AT DDW 2015

WASHINGTON (FRONTLINE MEDICAL NEWS) – A prescription for a statin was associated with about a 40% lower risk of new-onset inflammatory bowel disease in a study that evaluated data from a large U.S. health claims database over a 5-year period, Dr. Ryan Ungaro said at the annual Digestive Disease Week.

The protective effect was seen with different statins and was not associated with the intensity of statin treatment, said Dr. Ungaro, a gastroenterologist at Mount Sinai Hospital, New York.

He and his associates conducted a case-control study by using a national medical claims and pharmacy database, identifying 87,579 patients aged 18 and older with an ICD-9 code for a diagnosis of ulcerative colitis (UC) or Crohn’s disease (CD) from January 2008 through December 2012, and 189,526 controls (each case was matched with up to 10 controls, matched for age, gender, race, and state of residence). The median age of cases and controls was about 51 years, and about 41% were male. About 47% were diagnosed with CD, and about 44% were diagnosed with UC. A smaller group of patients who were new-onset cases were included who had at least 1 year with no IBD-related diagnostic code or prescription before the index diagnosis.

Statin use was associated with about a 40% reduced risk of new-onset IBD (odds ratio, 0.59), with similar trends for UC and CD, Dr. Ungaro reported. Separately, the risks of new-onset CD (OR, 0.55) and new-onset UC (OR, 0.62) associated with having a prescription for a statin were also significantly lower.

This association was maintained “regardless of which specific statin a patient was exposed to,” he noted. There was no significant difference in risk of IBD based on the intensity of statin treatment, according to American Heart Association guidelines for low-, moderate-, and high-intensity treatment.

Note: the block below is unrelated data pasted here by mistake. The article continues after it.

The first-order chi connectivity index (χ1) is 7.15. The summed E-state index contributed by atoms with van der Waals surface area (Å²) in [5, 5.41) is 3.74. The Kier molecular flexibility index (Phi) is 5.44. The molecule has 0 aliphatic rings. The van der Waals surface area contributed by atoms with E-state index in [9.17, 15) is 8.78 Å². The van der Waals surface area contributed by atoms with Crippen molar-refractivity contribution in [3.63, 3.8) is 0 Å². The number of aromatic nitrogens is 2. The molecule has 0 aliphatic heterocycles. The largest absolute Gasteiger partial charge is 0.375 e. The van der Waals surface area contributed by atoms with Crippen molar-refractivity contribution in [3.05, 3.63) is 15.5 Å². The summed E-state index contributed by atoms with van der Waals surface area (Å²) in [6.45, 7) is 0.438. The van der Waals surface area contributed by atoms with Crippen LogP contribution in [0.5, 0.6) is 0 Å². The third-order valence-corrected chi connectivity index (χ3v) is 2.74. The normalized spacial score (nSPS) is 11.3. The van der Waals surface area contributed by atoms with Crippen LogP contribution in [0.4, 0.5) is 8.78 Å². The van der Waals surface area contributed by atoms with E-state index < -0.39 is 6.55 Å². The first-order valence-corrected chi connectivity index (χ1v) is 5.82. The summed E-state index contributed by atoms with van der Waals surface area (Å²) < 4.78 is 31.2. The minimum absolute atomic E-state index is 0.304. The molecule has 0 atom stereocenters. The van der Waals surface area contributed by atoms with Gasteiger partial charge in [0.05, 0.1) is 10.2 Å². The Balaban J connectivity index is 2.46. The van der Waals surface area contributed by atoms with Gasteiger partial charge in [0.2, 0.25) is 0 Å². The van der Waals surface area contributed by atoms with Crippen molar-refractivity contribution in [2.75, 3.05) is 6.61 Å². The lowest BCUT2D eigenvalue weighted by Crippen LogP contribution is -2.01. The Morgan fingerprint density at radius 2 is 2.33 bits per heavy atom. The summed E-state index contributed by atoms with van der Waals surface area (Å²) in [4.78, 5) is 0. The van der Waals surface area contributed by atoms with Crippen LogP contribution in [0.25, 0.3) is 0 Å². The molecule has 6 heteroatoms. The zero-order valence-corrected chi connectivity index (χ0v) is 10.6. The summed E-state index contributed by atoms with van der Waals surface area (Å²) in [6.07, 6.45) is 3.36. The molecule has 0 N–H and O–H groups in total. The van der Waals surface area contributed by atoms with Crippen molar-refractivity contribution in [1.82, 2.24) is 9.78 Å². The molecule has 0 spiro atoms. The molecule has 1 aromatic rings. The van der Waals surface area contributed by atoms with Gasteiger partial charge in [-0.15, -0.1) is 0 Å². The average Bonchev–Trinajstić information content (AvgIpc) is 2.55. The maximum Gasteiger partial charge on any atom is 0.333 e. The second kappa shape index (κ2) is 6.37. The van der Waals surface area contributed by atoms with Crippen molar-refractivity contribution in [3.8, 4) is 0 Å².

Another finding was that the strongest protective effect was seen in older people, with an OR of 0.55 among those aged 60 years and older. There was no significant effect among those aged 18-30 years, but there were a limited number of statin prescriptions for younger patients, Dr. Ungaro noted.

Limitations of the study include the retrospective design, the inability to directly validate cases, and the reliance on a prescription as a surrogate for the patient actually taking the medication, he said.

Based on the results, “we think that future studies should confirm this protective effect, as well as continue to investigate statins in established IBD,” he concluded.

He referred to recent research demonstrating that statins have immunomodulatory effects “and may actually potentially be beneficial in established IBD.” In addition, a few clinical studies that have looked at the effects of statins in people with established IBD have found that statins are associated with a decreased need for oral steroids and may be associated with improvements in clinical indices and disease and inflammatory markers. Basic science studies indicate that statins are associated with amelioration of disease in mouse models of IBD, may decrease mediators of inflammation, such as tumor necrosis factor-alpha, and may also suppress antigen presentation and T-cell proliferation, he noted.

Dr. Ungaro and his coauthors had no relevant financial disclosures.